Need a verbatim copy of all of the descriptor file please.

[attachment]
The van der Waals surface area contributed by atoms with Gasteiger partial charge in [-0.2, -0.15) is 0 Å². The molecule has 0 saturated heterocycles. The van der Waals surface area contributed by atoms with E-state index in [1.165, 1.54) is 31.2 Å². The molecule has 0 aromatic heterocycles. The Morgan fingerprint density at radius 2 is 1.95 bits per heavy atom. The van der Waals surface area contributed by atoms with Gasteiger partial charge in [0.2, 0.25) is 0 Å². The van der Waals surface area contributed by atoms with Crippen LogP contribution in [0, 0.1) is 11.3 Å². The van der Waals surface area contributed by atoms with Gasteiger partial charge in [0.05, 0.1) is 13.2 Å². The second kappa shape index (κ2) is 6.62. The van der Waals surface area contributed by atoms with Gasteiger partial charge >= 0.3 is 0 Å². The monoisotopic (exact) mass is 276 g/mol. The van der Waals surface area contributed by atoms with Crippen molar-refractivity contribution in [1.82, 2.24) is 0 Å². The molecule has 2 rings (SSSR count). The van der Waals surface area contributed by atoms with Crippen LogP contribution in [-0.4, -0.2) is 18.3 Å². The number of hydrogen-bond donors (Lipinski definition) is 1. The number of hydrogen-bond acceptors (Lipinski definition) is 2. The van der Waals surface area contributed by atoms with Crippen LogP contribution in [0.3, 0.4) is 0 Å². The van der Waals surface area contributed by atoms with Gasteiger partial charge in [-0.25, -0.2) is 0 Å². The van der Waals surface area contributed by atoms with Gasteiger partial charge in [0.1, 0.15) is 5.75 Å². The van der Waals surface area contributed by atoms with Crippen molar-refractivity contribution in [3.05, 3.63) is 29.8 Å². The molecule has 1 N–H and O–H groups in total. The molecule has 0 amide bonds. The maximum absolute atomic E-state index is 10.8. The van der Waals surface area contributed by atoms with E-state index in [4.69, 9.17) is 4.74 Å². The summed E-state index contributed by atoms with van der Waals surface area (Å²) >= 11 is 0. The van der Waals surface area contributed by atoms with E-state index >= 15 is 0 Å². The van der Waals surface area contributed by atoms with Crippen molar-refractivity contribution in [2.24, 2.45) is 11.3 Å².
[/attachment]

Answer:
The van der Waals surface area contributed by atoms with Gasteiger partial charge in [-0.2, -0.15) is 0 Å². The molecule has 0 saturated heterocycles. The van der Waals surface area contributed by atoms with E-state index in [1.165, 1.54) is 31.2 Å². The molecule has 0 aromatic heterocycles. The Morgan fingerprint density at radius 2 is 1.95 bits per heavy atom. The van der Waals surface area contributed by atoms with Gasteiger partial charge in [0.2, 0.25) is 0 Å². The van der Waals surface area contributed by atoms with Crippen LogP contribution in [0, 0.1) is 11.3 Å². The van der Waals surface area contributed by atoms with Gasteiger partial charge in [0.05, 0.1) is 13.2 Å². The second kappa shape index (κ2) is 6.62. The van der Waals surface area contributed by atoms with Gasteiger partial charge >= 0.3 is 0 Å². The monoisotopic (exact) mass is 276 g/mol. The van der Waals surface area contributed by atoms with Crippen molar-refractivity contribution in [1.82, 2.24) is 0 Å². The molecule has 2 rings (SSSR count). The van der Waals surface area contributed by atoms with Crippen LogP contribution in [-0.4, -0.2) is 18.3 Å². The number of hydrogen-bond donors (Lipinski definition) is 1. The number of hydrogen-bond acceptors (Lipinski definition) is 2. The van der Waals surface area contributed by atoms with Crippen LogP contribution in [0.3, 0.4) is 0 Å². The van der Waals surface area contributed by atoms with Gasteiger partial charge in [-0.25, -0.2) is 0 Å². The van der Waals surface area contributed by atoms with Gasteiger partial charge in [0.1, 0.15) is 5.75 Å². The van der Waals surface area contributed by atoms with Crippen molar-refractivity contribution in [3.05, 3.63) is 29.8 Å². The molecule has 1 N–H and O–H groups in total. The molecule has 0 amide bonds. The maximum absolute atomic E-state index is 10.8. The van der Waals surface area contributed by atoms with E-state index in [4.69, 9.17) is 4.74 Å². The summed E-state index contributed by atoms with van der Waals surface area (Å²) >= 11 is 0. The van der Waals surface area contributed by atoms with E-state index >= 15 is 0 Å². The van der Waals surface area contributed by atoms with Crippen molar-refractivity contribution in [2.24, 2.45) is 11.3 Å².